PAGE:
It has happened again. An “education reformer” has used the pages of corporate media to go on the attack against a leading critic, Diane Ravitch. And lived to regret it. Jonathan Alter, an MSNBC commentator and former Newsweek columnist, penned an op-ed two days ago in the Bloomberg website. Titled, “Don’t Believe Critics, Education Reform Works,” the piece was long on ad hominem attacks and short on substance.
I wrote a response and posted it on the site - and was soon joined by scores of others, almost all scathing. (Note -- comments on the piece were closed off after about 24 hours). Then came the next round of responses, on the blogs of educators around the country.
Alter has been given a shellacking he will not soon forget. And the paragraph that perhaps inspired the most heat was the one where he quoted Arne Duncan, who said,
“Diane Ravitch is in denial and she is insulting all of the hardworking teachers, principals and students all across the country who are proving her wrong every day.”
I don’t know about principals and students, but teachers have put Arne Duncan on notice that he does not speak for us. In fact, this episode brings to mind Duncan’s unfortunate and poorly receivedpaean to teachers a month ago during Teacher Appreciation Week.
It is getting very tough for education “reformers” to air their views without finding that they have the effect of kicking off a counter-reaction far more resonant than their original statement.
Last fall, Waiting For Superman director Davis Guggenheim invited teachers to share their reaction to his movie with him, and got a similar lambasting.
Why do they write these things? It is a sign that critics like Ravitch are making a dent in the “education reform” narrative. She is especially devastating, because she focuses on the heart of the mythology the “reformers” have offered to justify their policies. This Alter hit was provoked after Ravitch unspun the latest “miracle schools” that supposedly prove poverty doesn’t matter, and that high expectations and accountability are the keys to success. Ravitch knows that it takes on-the-ground facts to defeat a mythology, and provides them in her writing.
But the response has outweighed Alter’s weak attack tenfold. And the response is far more authoritative than his original bluster. Dozens of teachers are stepping up, as did Alice Mercer, to point out how education reform policies actually affect their schools.
Teachers are not letting people like Arne Duncan or Jonathan Alter pretend to be experts on education any longer. We are here to speak for ourselves, and for our students.
And we are coming to Washington, DC, July 30th, to make sure our voices are heard.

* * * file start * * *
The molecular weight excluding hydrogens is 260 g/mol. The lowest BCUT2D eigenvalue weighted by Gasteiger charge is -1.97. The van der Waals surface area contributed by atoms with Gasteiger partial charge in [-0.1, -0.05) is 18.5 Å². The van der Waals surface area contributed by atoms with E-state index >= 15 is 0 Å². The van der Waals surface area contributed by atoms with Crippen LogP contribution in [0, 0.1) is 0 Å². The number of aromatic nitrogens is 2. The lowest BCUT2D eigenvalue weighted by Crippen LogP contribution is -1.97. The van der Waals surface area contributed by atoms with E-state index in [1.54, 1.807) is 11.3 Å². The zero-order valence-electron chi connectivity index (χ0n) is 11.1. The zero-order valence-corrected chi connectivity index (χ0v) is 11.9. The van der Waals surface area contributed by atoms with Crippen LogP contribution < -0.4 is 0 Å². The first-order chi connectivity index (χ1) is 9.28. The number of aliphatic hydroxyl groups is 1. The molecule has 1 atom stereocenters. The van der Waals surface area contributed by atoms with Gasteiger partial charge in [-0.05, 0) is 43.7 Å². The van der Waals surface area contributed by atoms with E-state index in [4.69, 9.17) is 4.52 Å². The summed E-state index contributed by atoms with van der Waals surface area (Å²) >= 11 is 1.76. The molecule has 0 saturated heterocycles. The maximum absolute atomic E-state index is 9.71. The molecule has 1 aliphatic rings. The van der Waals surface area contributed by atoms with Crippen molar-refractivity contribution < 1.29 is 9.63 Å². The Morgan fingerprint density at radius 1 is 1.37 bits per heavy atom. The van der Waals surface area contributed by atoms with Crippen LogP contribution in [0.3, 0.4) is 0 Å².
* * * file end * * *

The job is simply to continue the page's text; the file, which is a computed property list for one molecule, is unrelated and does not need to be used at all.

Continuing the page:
Here is the response I posted to Alter’s piece myself:
Wow! I consider myself a "fellow traveler" with Dr. Ravitch, but I did not realize that our central thesis was that teachers could do no better. I think we can do much better, but the path our "education reformers" have chosen is not the way.
I have worked in the high-poverty schools in Oakland, California, for the past 24 years, 18 of them as a classroom teacher. I have a firsthand understanding of what works, and what does not. Making a fetish out of test scores, and spending endless hours poring over test score data, does not work. It just makes teachers focus narrowly on test scores at the expense of real learning. Labeling schools as failures and firing key staff does not work, it just creates an atmosphere of fear -- but that seems to be one of the key weapons in the "reform" arsenal.
Alter asserts that reformers do not deny the reality of poverty. On the contrary, they do. Otherwise, how would we have a system that demands 100% of our students reach proficiency in a few short years? How would we have a system that requires Special Ed and English Language Learners be given the same tests and meet the same expectations as students without these disadvantages?
I wish Jonathan Alter would take a job for a single semester at an urban middle school. Take on the accountability for students that you write about so glibly. Then come back and tell us how you wish to be held accountable.
We WILL do better when we let go of the illusion that mandates and tests will improve our schools. That we can simultaneously improve an institution while systematically denigrating and disempowering the professionals who work there. We will do better when we recognize the importance of stabilizing a teaching staff, and giving them time and space, and respect for the critical collaborative work they need to do to improve. We will do better when we fund our schools properly, so they do not have to choose between a library and a nurse. Or worse yet, where they have neither. We will do better when education policy makers take the time to listen to people who work in our schools, and not 'reformers' funded by billionaires.
Update: Diane Ravitch will debate Jonathan Alter on David Sirota’s Denver radio show, at 7 am Denver time, 9 am Eastern time, on the morning of Wednesday, June 8. You can listenlive online here, or catch the podcast later here.
What do you think of the dust-up caused by Alter’s hit piece? Is your voice as an educator going to be given any weight by the media?
The opinions expressed in Living in Dialogue are strictly those of the author(s) and do not reflect the opinions or endorsement of Editorial Projects in Education, or any of its publications.